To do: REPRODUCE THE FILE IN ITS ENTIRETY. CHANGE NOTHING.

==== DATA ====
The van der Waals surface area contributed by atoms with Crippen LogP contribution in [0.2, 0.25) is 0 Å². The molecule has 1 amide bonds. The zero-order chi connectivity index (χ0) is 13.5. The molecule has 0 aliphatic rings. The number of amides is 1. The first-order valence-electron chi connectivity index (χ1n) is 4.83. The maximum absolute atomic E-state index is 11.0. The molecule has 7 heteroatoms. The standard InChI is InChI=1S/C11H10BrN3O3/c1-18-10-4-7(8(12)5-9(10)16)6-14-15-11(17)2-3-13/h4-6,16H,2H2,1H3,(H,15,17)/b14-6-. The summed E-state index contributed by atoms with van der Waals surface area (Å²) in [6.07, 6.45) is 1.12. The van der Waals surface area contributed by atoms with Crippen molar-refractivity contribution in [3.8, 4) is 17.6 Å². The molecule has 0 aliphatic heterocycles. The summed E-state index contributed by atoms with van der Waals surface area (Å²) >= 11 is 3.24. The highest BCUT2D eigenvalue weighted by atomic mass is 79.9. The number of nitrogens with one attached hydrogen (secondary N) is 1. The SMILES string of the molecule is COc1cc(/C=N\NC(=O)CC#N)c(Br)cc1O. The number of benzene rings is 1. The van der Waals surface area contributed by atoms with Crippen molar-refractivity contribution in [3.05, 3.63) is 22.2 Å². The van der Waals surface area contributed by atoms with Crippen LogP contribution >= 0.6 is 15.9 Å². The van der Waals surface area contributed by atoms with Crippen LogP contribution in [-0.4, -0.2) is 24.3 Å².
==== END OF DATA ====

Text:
The van der Waals surface area contributed by atoms with Crippen LogP contribution in [0.2, 0.25) is 0 Å². The molecule has 1 amide bonds. The zero-order chi connectivity index (χ0) is 13.5. The molecule has 0 aliphatic rings. The number of amides is 1. The first-order valence-electron chi connectivity index (χ1n) is 4.83. The maximum absolute atomic E-state index is 11.0. The molecule has 7 heteroatoms. The standard InChI is InChI=1S/C11H10BrN3O3/c1-18-10-4-7(8(12)5-9(10)16)6-14-15-11(17)2-3-13/h4-6,16H,2H2,1H3,(H,15,17)/b14-6-. The summed E-state index contributed by atoms with van der Waals surface area (Å²) in [6.07, 6.45) is 1.12. The van der Waals surface area contributed by atoms with Crippen molar-refractivity contribution in [3.8, 4) is 17.6 Å². The molecule has 0 aliphatic heterocycles. The summed E-state index contributed by atoms with van der Waals surface area (Å²) >= 11 is 3.24. The highest BCUT2D eigenvalue weighted by atomic mass is 79.9. The number of nitrogens with one attached hydrogen (secondary N) is 1. The SMILES string of the molecule is COc1cc(/C=N\NC(=O)CC#N)c(Br)cc1O. The number of benzene rings is 1. The van der Waals surface area contributed by atoms with Crippen molar-refractivity contribution in [3.05, 3.63) is 22.2 Å². The van der Waals surface area contributed by atoms with Crippen LogP contribution >= 0.6 is 15.9 Å². The van der Waals surface area contributed by atoms with Crippen LogP contribution in [-0.4, -0.2) is 24.3 Å².